Ship direct-to-consumer from the factory. Retailers and brands are eager to do this, but most lack the systems to achieve accuracy and scale. Orders are packed and labeled at the factory, then consolidated and shipped in bulk. Once the shipment clears customs in the destination country, a courier service such as UPS or FedEx deconsolidates the shipment and delivers each order directly to the consumer.
Lead time reduction: 2 weeks.
Expedite shipments for high-demand products. Are best-sellers moving faster than expected? Then rush these products to the stores. This is only possible if there is clear visibility to the goods in transit.
Duration: 1 week.
Transfer products between stores. Are products selling out at some store locations and headed toward markdowns in others? With access to sales information by store location, companies can quickly reallocate products to the locations that need them most.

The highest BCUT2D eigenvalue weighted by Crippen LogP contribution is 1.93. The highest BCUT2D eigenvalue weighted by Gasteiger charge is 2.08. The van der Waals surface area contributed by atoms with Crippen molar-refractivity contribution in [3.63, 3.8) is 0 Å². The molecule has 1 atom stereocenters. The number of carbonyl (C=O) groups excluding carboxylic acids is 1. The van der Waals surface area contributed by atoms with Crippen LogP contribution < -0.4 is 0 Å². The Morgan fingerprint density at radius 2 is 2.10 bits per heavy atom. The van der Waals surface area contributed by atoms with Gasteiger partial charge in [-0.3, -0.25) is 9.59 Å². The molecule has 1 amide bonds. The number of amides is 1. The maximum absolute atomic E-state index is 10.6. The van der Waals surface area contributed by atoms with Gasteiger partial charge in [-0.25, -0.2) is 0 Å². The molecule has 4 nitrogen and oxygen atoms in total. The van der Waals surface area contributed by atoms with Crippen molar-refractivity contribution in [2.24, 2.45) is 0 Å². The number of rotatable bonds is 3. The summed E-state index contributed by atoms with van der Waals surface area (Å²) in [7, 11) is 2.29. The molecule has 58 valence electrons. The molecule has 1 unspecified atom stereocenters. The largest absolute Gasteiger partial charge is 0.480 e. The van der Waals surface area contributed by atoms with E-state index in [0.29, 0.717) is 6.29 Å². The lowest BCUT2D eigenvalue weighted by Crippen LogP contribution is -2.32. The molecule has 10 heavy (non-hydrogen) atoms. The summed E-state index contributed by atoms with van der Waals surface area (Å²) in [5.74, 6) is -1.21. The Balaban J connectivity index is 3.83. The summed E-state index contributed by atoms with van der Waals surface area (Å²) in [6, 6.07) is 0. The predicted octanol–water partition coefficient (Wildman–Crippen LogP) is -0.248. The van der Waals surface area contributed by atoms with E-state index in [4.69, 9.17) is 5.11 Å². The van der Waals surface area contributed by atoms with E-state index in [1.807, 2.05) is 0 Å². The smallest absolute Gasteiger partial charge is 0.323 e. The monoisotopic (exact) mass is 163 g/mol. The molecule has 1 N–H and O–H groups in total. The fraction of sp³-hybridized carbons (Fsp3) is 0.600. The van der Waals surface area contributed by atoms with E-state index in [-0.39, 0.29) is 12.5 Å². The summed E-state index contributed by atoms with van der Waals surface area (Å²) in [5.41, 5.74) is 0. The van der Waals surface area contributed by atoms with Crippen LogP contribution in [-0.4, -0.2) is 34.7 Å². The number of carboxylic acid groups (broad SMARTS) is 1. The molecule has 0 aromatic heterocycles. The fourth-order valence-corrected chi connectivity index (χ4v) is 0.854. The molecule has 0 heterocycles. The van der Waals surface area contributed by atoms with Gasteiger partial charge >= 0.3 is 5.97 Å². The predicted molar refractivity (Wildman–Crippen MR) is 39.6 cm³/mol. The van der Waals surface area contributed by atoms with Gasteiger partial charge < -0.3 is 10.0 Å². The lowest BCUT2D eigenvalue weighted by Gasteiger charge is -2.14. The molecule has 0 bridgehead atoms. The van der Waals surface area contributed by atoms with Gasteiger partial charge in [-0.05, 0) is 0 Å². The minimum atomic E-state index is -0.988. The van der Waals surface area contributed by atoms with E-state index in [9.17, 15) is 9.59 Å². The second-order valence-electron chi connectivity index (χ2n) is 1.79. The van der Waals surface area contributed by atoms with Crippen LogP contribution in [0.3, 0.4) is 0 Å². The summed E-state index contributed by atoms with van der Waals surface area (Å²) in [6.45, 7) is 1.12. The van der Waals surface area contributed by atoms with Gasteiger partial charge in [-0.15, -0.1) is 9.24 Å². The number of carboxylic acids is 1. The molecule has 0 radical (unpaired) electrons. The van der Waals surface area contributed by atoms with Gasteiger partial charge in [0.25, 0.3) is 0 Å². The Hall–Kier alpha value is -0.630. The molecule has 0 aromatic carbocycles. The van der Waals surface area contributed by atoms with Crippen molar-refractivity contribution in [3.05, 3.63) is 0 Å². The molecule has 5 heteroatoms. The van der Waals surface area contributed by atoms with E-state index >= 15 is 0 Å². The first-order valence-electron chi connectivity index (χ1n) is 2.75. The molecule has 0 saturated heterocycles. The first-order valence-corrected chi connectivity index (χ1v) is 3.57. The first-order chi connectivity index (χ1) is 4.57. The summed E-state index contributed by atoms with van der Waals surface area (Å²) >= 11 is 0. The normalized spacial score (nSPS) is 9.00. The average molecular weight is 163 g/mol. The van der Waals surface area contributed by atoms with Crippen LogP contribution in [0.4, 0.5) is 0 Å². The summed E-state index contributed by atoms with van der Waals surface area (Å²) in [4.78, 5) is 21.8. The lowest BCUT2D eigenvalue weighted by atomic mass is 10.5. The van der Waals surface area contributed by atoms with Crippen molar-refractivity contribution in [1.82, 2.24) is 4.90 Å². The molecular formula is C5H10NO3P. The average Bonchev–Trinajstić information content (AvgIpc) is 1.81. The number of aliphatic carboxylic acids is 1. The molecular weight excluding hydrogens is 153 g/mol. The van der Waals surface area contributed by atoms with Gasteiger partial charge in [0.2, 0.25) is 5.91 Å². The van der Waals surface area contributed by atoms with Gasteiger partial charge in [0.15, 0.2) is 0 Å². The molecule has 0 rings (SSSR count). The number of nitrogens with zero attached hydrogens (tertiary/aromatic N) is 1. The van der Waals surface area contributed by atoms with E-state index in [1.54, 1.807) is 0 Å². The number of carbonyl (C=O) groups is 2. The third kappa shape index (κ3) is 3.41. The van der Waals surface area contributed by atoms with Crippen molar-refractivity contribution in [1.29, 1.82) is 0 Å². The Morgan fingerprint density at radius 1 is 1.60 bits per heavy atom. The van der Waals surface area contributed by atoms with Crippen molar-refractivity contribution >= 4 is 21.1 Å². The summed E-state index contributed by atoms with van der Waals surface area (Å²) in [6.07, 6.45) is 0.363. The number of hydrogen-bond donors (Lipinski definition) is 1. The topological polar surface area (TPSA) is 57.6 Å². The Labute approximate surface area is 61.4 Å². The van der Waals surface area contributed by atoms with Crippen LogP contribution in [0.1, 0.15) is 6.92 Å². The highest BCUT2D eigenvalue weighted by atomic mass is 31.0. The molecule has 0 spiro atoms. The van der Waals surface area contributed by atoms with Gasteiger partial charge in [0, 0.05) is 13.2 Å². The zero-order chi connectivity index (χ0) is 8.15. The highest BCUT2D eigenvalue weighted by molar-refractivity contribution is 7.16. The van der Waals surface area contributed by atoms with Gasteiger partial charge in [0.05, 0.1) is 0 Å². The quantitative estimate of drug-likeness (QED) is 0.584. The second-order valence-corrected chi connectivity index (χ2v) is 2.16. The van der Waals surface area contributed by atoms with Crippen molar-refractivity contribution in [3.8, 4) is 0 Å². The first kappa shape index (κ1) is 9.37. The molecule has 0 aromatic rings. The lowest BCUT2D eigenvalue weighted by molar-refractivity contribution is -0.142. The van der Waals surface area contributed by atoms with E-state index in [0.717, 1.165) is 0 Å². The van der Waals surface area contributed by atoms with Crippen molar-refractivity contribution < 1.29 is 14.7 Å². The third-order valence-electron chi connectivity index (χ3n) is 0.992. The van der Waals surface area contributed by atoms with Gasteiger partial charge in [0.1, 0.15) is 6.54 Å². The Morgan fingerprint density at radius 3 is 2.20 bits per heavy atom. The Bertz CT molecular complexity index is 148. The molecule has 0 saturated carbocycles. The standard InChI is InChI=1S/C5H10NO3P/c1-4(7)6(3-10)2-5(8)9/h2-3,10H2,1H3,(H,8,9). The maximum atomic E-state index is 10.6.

Duration: 2-3 days.
With real-time information from connected supply chain systems, every company can become a data-driven fashion company like Zara. By adopting the tactics to continuously monitor or “read” sales data, companies can “react” faster, allowing them to accelerate the delivery of the products that are selling and reduce losses on the products that aren’t.
Mark Burstein is president and chief strategy officer for NGC Software. NGC’s Andromeda Cloud Platform enables the “connected enterprise,” which centralizes and shares real-time information throughout the extended supply chain.